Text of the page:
“By rushing to dismiss the criminal charges, the State’s Attorney’s Office sought to silence Hae Min Lee’s family and to prevent the family and the public from understanding why the State so abruptly changed its position of more than 20 years.

"All this family ever wanted was answers and a voice. Today’s actions robbed them of both.”

Syed’s two-decade case

The news caps a more than two-decade saga throughout which Syed maintained his innocence.

Lee was 18 in 1999 when she was killed and her body was found buried in Baltimore’s Leakin Park.

Syed was released from prison on Sept. 19 after city Circuit Judge Melissa Phinn said trial prosecutors did not properly turn over evidence that could have helped defense lawyers show that someone else killed Lee.

Phinn said evidence uncovered since the trial would have added “substantial and significant probability that the result would have been different.” 

Prosecutor Becky Feldman said moments before the ruling, “The state has lost confidence in the integrity of this conviction and believes that it is in the interest of justice and fairness that his convictions be vacated.”

During the trial, prosecutors relied on cellphone records that appeared to show Syed in the vicinity of the park where Lee’s body was found, but they later questioned the “unreliable cellphone tower data.”

Prosecutors also said they wanted to look at “two alternative suspects.” According to a filing last month, those suspects were “known persons” in the investigation but were “not properly ruled out.”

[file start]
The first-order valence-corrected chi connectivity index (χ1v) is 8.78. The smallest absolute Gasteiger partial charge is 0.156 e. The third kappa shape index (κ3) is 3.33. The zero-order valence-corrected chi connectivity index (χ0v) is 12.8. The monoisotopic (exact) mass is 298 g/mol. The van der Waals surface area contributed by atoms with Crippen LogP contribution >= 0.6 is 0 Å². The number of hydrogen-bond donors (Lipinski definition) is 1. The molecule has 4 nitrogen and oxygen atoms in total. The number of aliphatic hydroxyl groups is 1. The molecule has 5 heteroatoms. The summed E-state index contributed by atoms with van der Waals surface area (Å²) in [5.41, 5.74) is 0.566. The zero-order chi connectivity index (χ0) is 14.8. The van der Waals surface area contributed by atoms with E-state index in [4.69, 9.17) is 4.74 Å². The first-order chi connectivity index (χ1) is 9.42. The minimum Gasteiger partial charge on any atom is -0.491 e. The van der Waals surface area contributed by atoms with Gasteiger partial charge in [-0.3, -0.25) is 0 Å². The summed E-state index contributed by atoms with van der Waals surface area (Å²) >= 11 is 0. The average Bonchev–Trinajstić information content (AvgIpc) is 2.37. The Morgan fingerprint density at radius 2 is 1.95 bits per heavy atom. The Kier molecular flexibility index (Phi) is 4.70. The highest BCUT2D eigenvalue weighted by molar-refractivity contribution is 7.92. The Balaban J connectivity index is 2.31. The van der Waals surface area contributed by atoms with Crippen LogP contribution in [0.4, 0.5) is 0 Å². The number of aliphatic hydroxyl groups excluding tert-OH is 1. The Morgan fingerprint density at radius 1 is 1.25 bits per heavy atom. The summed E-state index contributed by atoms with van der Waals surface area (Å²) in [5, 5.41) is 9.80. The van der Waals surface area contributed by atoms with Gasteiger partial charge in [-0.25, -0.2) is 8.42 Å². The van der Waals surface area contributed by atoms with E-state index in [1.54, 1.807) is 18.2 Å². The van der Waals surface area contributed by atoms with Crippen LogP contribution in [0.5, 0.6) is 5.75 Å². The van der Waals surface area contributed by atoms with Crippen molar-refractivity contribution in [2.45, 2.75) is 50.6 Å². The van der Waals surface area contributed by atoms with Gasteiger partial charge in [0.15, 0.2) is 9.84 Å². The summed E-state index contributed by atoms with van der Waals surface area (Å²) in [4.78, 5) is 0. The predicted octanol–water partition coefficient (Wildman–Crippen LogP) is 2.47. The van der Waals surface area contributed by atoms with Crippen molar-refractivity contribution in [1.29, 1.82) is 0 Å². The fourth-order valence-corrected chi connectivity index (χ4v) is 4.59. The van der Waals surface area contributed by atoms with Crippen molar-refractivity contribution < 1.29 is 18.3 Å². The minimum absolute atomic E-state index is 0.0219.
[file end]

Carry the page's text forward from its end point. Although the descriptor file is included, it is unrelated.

Syed was ultimately ordered to be released without bail and placed on home detention with GPS location monitoring. 

After his conviction was overturned, the Baltimore City state attorney’s office had 30 days to weigh whether to retry him or dismiss the charges, culminating in Tuesday's decision.

Lee’s family filed an appeal after the charges were overturned, alleging the family were not given the opportunity to meaningfully participate in the hearing that secured Syed's release.

The family asked the Maryland Court of Special Appeals to halt the circuit court proceedings during the appeal, and last week the state attorney general’s office joined Lee’s family in asking for the hold on Syed’s case. 

The state public defender's office said the appeal is still pending.

Suter said: “While the proceedings are not completely over, this is an important step for Adnan, who has been on house arrest since the motion to vacate was first granted last month.

“He still needs some time to process everything that has happened and we ask that you provide him and his family with that space.” 

However, Mosby said at her news conference Tuesday: "I've utilized my power and discretion to dismiss the case. There’s no more appeal. It’s moot. ... The case is over.”

Speaking about the DNA evidence and other potential suspects, Mosby said the investigation into Lee's murder is still open and pending. 

“I’m going to put every power and resource in my means to assure justice for Hae Min Lee,” Mosby said. 

Rabia Chaudry, a family friend of Syed's who took the case to “Serial” podcaster Sarah Koenig, praised the news that the charges had been dropped in a statement

“For decades now my prayer and the prayer of people who love Adnan have been not only that he is released from prison, but that he returns home with his dignity and reputation restored, his record cleared, and the killer of Hae Min Lee brought to justice,” she said. “We prayed for all of these things and God has granted nearly every prayer.”